popular
Aminata Tejan-Thomas, Saidu Tejan-Thomas' mother. Image courtesy of Saidu Tejan-Thomas.

In ‘Borders Between Us’ Poet Saidu Tejan-Thomas Embarks on a Journey to Rediscover His Mother's Life

In his new audio essay the Sierra Leonean poet and storyteller shares a deeply personal, yet relatable, tale of familial relationships, sacrifice and forgiveness.

Saidu Tejan-Thomas first began writing poetry while pursuing a public relations degree at the Virginia Commonwealth University. While he soon discovered that PR wasn't the career path for him, he also discovered that poetry and writing were a meaningful outlet for his passion for storytelling. An interest in podcasting and audio work developed soon after. In his newly published audio essay, Borders Between Us, the accomplished poet fuses this talent for spoken word, writing, and auditory storytelling to take listeners on a personal journey of family, migration and forgiveness.

Born in Sierra Leone, Tejan-Thomas moved to Alexandria, Virginia in middle school to live with his mother, who had immigrated there shortly after his birth. This began a process of learning and unlearning his mother's story and the complex intergenerational dynamics that shaped their relationship. In the Borders Between Us, the writer shares detailed memories from his childhood, introspective observations about identity, and an enlightening conversation with his aunt that brings him close to understanding who his mother was as a person. It's a journey that many of us take on a deeply personal level, but one that some might be hesitant to share. Tejan-Thomas, instead, shares his journey openly and honestly.

OkayAfrica recently spoke with Tejan-Thomas about his latest audio work, which he described as "an essay and a poem all in one." Read our conversation below and listen to the Borders Between Us via the public radio platform Transom.org.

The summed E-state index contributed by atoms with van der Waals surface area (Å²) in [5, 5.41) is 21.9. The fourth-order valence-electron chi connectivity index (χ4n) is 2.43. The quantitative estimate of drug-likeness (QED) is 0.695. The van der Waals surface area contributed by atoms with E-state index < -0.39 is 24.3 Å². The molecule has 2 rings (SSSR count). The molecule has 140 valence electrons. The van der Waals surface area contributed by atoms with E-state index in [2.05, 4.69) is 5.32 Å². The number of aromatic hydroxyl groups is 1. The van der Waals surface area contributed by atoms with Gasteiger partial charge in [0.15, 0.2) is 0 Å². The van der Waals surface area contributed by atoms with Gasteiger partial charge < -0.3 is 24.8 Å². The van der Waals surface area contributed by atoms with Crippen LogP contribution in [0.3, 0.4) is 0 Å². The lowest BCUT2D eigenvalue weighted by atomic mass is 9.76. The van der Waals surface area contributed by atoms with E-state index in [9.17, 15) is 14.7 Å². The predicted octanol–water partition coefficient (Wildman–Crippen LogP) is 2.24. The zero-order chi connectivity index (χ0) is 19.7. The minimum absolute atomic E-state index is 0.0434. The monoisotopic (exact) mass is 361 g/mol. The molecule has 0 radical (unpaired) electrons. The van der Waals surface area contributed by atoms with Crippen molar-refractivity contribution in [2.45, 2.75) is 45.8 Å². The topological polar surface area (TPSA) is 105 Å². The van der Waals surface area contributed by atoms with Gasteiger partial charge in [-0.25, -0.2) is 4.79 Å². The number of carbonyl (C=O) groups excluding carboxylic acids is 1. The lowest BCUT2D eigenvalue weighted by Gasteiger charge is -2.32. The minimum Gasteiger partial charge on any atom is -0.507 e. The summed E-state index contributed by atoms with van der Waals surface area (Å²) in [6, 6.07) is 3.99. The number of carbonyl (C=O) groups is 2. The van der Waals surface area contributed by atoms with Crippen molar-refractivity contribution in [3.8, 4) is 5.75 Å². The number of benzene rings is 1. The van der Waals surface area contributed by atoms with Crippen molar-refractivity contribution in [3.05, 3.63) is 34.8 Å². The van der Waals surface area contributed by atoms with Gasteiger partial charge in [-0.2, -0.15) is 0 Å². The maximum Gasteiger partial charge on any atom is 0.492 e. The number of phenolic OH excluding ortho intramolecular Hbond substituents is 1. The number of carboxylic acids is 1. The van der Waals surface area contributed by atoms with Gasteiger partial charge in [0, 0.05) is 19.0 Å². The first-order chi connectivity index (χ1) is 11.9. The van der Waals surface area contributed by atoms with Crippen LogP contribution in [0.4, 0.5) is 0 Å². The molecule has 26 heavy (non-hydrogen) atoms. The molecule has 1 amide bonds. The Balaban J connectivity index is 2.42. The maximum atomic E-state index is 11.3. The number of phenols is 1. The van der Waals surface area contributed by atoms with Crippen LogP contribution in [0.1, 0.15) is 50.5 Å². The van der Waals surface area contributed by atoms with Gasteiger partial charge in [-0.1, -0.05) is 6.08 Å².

Keep reading...
popular

Nana Oforiatta Ayim author photo (c) Naafia Naah

In Conversation: Nana Oforiatta Ayim On How Her Debut Novel ‘The God Child’ Challenges the Typical Immigrant Narrative

The Ghanaian writer, art historian and filmmaker talks to OkayAfrica about the magical storytelling in her new book, exploring the complexity of intergenerational African identity, the writing process and more.

Nana Oforiatta Ayim's debut novel The God Child isn't your typical immigrant tale—in fact, despite it being about a Ghanaian family living in Germany and the UK, according to the art historian and novelist, it isn't one at all. "I refer to [the characters] as 'expats,' because I think it's kind of nonsensical that Westerners have co-opted this [word]," says Ayim who is also the creator of the African Cultural Encyclopedia project, dedicated to preserving Africa's artistic heritage. "When they come to work in Africa, they call themselves expats, and yet when we go to work in Europe or America, we are automatically immigrants."

The novel seeks to turn trite narratives about immigrants on their head, as it follows two young protagonists Maya and Kojo who come to terms with their cultural heritage while being brought up as first-generation children in Europe. When they learn about their homeland through mystical tales from Maya's mother, they take it upon themselves to try and restore the fictional Ghanaian dynasty back to its former glory.

The God Child colorfully explores the intergenerational experience of African children and parents living in the West, and how each responds to, adapts to, or reject the feelings of loss and sacrifice that often come along with it. Ayim depicts two young people determined to hold on to their culture despite the challenges presented by their environment. The book offers a nuanced perspective and challenges the notion that most Africans migrate to Europe or America out of an idealization of the West.

Keep reading...

get okayafrica in your inbox

news.

popular.